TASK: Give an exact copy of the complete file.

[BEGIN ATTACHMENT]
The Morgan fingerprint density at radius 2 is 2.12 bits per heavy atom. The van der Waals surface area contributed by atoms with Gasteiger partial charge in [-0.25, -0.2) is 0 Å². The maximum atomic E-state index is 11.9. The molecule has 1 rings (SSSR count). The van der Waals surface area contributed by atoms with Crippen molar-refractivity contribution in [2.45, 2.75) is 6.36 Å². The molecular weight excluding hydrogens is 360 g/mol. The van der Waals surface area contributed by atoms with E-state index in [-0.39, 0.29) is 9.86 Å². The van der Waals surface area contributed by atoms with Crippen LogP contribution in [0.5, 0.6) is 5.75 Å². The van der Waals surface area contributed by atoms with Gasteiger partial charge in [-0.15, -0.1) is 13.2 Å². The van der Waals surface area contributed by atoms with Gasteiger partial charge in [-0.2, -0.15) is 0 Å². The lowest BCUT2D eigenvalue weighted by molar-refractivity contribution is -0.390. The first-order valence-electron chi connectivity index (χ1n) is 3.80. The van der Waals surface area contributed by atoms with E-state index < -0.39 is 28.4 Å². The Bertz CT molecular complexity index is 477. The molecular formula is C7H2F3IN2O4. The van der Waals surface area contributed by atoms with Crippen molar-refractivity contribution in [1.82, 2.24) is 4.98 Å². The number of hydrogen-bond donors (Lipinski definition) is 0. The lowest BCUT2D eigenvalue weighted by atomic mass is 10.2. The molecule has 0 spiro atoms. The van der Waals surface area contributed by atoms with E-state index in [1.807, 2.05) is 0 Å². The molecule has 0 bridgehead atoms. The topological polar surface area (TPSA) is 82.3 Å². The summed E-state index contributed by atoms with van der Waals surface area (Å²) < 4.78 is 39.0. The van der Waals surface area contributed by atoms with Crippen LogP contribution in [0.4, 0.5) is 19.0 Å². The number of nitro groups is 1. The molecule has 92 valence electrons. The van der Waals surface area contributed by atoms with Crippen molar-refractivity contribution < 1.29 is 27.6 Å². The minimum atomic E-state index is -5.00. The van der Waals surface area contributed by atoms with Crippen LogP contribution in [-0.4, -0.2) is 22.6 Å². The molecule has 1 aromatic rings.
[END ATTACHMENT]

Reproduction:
The Morgan fingerprint density at radius 2 is 2.12 bits per heavy atom. The van der Waals surface area contributed by atoms with Gasteiger partial charge in [-0.25, -0.2) is 0 Å². The maximum atomic E-state index is 11.9. The molecule has 1 rings (SSSR count). The van der Waals surface area contributed by atoms with Crippen molar-refractivity contribution in [2.45, 2.75) is 6.36 Å². The molecular weight excluding hydrogens is 360 g/mol. The van der Waals surface area contributed by atoms with E-state index in [-0.39, 0.29) is 9.86 Å². The van der Waals surface area contributed by atoms with Crippen LogP contribution in [0.5, 0.6) is 5.75 Å². The van der Waals surface area contributed by atoms with Gasteiger partial charge in [-0.15, -0.1) is 13.2 Å². The van der Waals surface area contributed by atoms with Gasteiger partial charge in [-0.2, -0.15) is 0 Å². The lowest BCUT2D eigenvalue weighted by molar-refractivity contribution is -0.390. The first-order valence-electron chi connectivity index (χ1n) is 3.80. The van der Waals surface area contributed by atoms with E-state index < -0.39 is 28.4 Å². The Bertz CT molecular complexity index is 477. The molecular formula is C7H2F3IN2O4. The van der Waals surface area contributed by atoms with Crippen molar-refractivity contribution in [1.82, 2.24) is 4.98 Å². The number of hydrogen-bond donors (Lipinski definition) is 0. The lowest BCUT2D eigenvalue weighted by atomic mass is 10.2. The molecule has 0 spiro atoms. The van der Waals surface area contributed by atoms with E-state index in [1.807, 2.05) is 0 Å². The molecule has 0 bridgehead atoms. The topological polar surface area (TPSA) is 82.3 Å². The summed E-state index contributed by atoms with van der Waals surface area (Å²) < 4.78 is 39.0. The van der Waals surface area contributed by atoms with Crippen LogP contribution in [0.4, 0.5) is 19.0 Å². The number of nitro groups is 1. The molecule has 92 valence electrons. The van der Waals surface area contributed by atoms with Crippen molar-refractivity contribution < 1.29 is 27.6 Å². The minimum atomic E-state index is -5.00. The van der Waals surface area contributed by atoms with Crippen LogP contribution in [-0.4, -0.2) is 22.6 Å². The molecule has 1 aromatic rings.